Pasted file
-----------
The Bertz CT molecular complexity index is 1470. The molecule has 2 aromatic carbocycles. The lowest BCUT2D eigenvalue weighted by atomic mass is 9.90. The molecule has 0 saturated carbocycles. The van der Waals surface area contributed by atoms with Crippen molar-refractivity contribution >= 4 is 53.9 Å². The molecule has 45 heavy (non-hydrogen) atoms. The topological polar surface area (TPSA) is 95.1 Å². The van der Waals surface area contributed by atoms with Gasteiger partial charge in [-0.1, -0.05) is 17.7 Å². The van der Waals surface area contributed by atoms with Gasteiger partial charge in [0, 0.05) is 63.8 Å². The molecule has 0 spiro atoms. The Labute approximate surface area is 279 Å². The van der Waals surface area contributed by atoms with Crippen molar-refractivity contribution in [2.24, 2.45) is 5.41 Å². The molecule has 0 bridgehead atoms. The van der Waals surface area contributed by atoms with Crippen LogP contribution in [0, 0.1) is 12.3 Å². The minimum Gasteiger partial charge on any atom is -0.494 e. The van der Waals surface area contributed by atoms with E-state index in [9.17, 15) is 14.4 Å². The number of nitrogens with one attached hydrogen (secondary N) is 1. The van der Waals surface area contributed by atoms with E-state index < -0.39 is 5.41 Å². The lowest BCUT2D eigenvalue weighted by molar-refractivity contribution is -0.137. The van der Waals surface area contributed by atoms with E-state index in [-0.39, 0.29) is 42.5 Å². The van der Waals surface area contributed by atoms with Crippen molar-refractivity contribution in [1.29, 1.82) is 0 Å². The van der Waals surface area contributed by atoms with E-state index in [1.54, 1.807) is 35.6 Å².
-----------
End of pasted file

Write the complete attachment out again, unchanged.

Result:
The Bertz CT molecular complexity index is 1470. The molecule has 2 aromatic carbocycles. The lowest BCUT2D eigenvalue weighted by atomic mass is 9.90. The molecule has 0 saturated carbocycles. The van der Waals surface area contributed by atoms with Crippen molar-refractivity contribution >= 4 is 53.9 Å². The molecule has 45 heavy (non-hydrogen) atoms. The topological polar surface area (TPSA) is 95.1 Å². The van der Waals surface area contributed by atoms with Gasteiger partial charge in [-0.1, -0.05) is 17.7 Å². The van der Waals surface area contributed by atoms with Gasteiger partial charge in [0, 0.05) is 63.8 Å². The molecule has 0 spiro atoms. The Labute approximate surface area is 279 Å². The van der Waals surface area contributed by atoms with Crippen molar-refractivity contribution in [2.24, 2.45) is 5.41 Å². The molecule has 0 bridgehead atoms. The van der Waals surface area contributed by atoms with Crippen LogP contribution in [0, 0.1) is 12.3 Å². The minimum Gasteiger partial charge on any atom is -0.494 e. The van der Waals surface area contributed by atoms with E-state index in [9.17, 15) is 14.4 Å². The number of nitrogens with one attached hydrogen (secondary N) is 1. The van der Waals surface area contributed by atoms with E-state index < -0.39 is 5.41 Å². The lowest BCUT2D eigenvalue weighted by molar-refractivity contribution is -0.137. The van der Waals surface area contributed by atoms with E-state index in [-0.39, 0.29) is 42.5 Å². The van der Waals surface area contributed by atoms with Crippen molar-refractivity contribution in [1.29, 1.82) is 0 Å². The van der Waals surface area contributed by atoms with E-state index in [1.54, 1.807) is 35.6 Å².